if I were to invest in a cheap water FILTER like the ones in fish tanks do you think that would cut down on the build up of ammonia and such?
     
  11. catfishjohn

    catfishjohn New Member

    Messages:
    10,217
    State:
    Greenup Co. KY
    I think it would help a lot. I use 5 gal buckets w/bubbler to transport the bait to and from fishing holes.At home I have 2 10 gal aquariums with a bubbler and filter setup in them.I have kept dozens of gills and goldies(only a cpl to die) for weeks at a time in them.I just do a partial water change every couple days.When I'm at my fishin hole I use a live bait holder like the one I made(its in the library) so that way they can eat or whatever while i'm fishing.The main thing I do before I put them in the bucket or the tank is give them a squeeze to purge them of the unwanted stuff(you know what i'm saying) that pollutes your water real quick.That helps a lot.If you don't believe me try it.I did last summer and it makes a difference.I'll post the link of the holder for you.

    http://www.catfish1.com/forums/showthread.php?t=42291
     
  12. Mr.T

    Mr.T Active Member

    Messages:
    2,554
    State:
    MO
    Nope. You can't filter ammonia to any extent. Either it gets metabolized by the bacteria or you remove it by way of a water change.

    The filter in a fish tank works its magic by providing a place for the bacteria to colonize, and a steady flow of ammonia-rich water for them to eat. It takes about a month for the bacteria to become plentiful enough to keep up with the ammonia output. Which is why the pet store will tell you to start out with just a couple of fish in a 10 gallon tank, adding a few more after 2 or 3 weeks and then a few more after that.

    If all you want to do is keep some bluegills alive long enough to fish with them over the weekend, just plop them in the bucket and try to change the water regularly while you're fishing.

    If you want to keep them alive for an extended period, think of it more like keeping an aquarium than keeping bait fish - you can use a barrel or whatever you want, it doesn't have to be an aquarium, but you should treat it like an aquarium and read up on how to keep one.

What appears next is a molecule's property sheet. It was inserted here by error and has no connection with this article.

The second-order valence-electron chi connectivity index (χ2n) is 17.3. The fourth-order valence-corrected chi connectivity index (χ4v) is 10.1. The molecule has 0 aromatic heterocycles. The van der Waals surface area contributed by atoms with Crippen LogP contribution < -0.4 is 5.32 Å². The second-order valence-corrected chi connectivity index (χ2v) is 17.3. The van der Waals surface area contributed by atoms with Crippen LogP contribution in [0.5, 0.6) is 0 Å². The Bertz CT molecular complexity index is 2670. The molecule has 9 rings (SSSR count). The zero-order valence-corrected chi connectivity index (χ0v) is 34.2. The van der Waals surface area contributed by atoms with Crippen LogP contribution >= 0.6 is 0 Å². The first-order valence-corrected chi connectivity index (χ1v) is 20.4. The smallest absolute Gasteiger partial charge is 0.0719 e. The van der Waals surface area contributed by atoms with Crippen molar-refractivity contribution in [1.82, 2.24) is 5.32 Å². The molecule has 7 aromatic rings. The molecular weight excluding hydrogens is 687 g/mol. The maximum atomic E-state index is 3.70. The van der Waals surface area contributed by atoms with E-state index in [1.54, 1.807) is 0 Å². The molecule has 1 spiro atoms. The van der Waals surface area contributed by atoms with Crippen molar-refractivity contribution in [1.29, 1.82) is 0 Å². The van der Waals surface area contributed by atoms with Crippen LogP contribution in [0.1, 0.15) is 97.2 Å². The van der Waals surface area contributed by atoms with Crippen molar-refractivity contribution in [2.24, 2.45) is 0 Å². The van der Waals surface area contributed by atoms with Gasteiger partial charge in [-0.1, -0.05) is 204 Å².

Not worth the trouble in my opinion - just go catch the bait you need when you need it. I always plan for at least 1 to 2 hours of bait catching on every fishing trip - if I get lucky and catch all the bait I need in an hour, then it's a bonus and I get to fish a little longer. I've spent upwards of 3 hours looking for bait on several occasions, only to end up fishing for a couple hours or less. Some days are like that.
     
  13. ravenloft420

    ravenloft420 New Member

    Messages:
    346
    State:
    mo
    ya I was just thinking of going bait fishing the night before I actually go for the big boys. maybe a couple days at the most. just something to keep them lively for a little while. it just sucks that st louis hose water cant be used. I gues its better for us when we are working in the hot sun and need a drink of water out the customers faucet lol.
     
  14. DM1975

    DM1975 New Member

    Messages:
    217
    State:
    Manhattan, Kansas
    This is what I did. As some others said get a 30 or 40 galon rubbermaid tub and fill it with water. Treat that water with aquarium water treater like Aquasafe. Get a cheap wisper filter from wal mart and put two or three bream in it. Change the water by 10% a day for the first week. Keep them in there out side and out of the sun for a few weeks and the tank will by cycled (meaning that the amonia and nitrates and nitrites are leveled out) Then fill it up with fish. Rule of thumb is 1 inch (total body size, not just length) of fish per gallon of water but I have kept up to 30 large sunfishin a 30 galon tub alive for months in mine with changing 10% of the water ever three days or so (treated water). Total cost of the setup was around 15 to 20 dollars.

    Keeping it out of direct sunlight is very important or your water will turn green, very green. This is for a small setup. I would suggest looking in the library here for some better filtration ideas for stock tanks. I plan on useing an old freezer for my next one.
     
  15. Mr.T

    Mr.T Active Member

    Messages:
    2,554
    State:
    MO
    There's a lot of folks in St. Louis who have aquariums. Where do you suppose their water comes from??

    Products such as AmQuel, Ammo-Lock, etc. (available at any pet supply store) will effectively neutralize chlorine and other chemicals in a public water supply. Plus there's the added benefit of neutralizing ammonia as well.

    Get som AmQuel or Ammo-Lock and you can use the water out of the hose. It works almost instantly, so just add the recommended amount to the water as you're filling the bucket and away you go. When you do a water change, just add more of the chemical before you add new water and the fish will be fine.
     
  16. superman

    superman New Member

    Messages:
    343
    State:
    DeSoto MO
    i use a 75 gallon tank with one cheap areator from wall mart and i use a water treatment for fish tanks ( it removes the bad stuff in water and helps with the slime on the fish it is called aquasafe) i have kept several gills alive for a month or so with only one or two dead i just throw several night crawlers in a week and have kept several shad alive for a week ( might have lived longer but the cats were bitting ) i also use the aqua safe in my live wells when fishing over night the cats are lively as all heck in the morning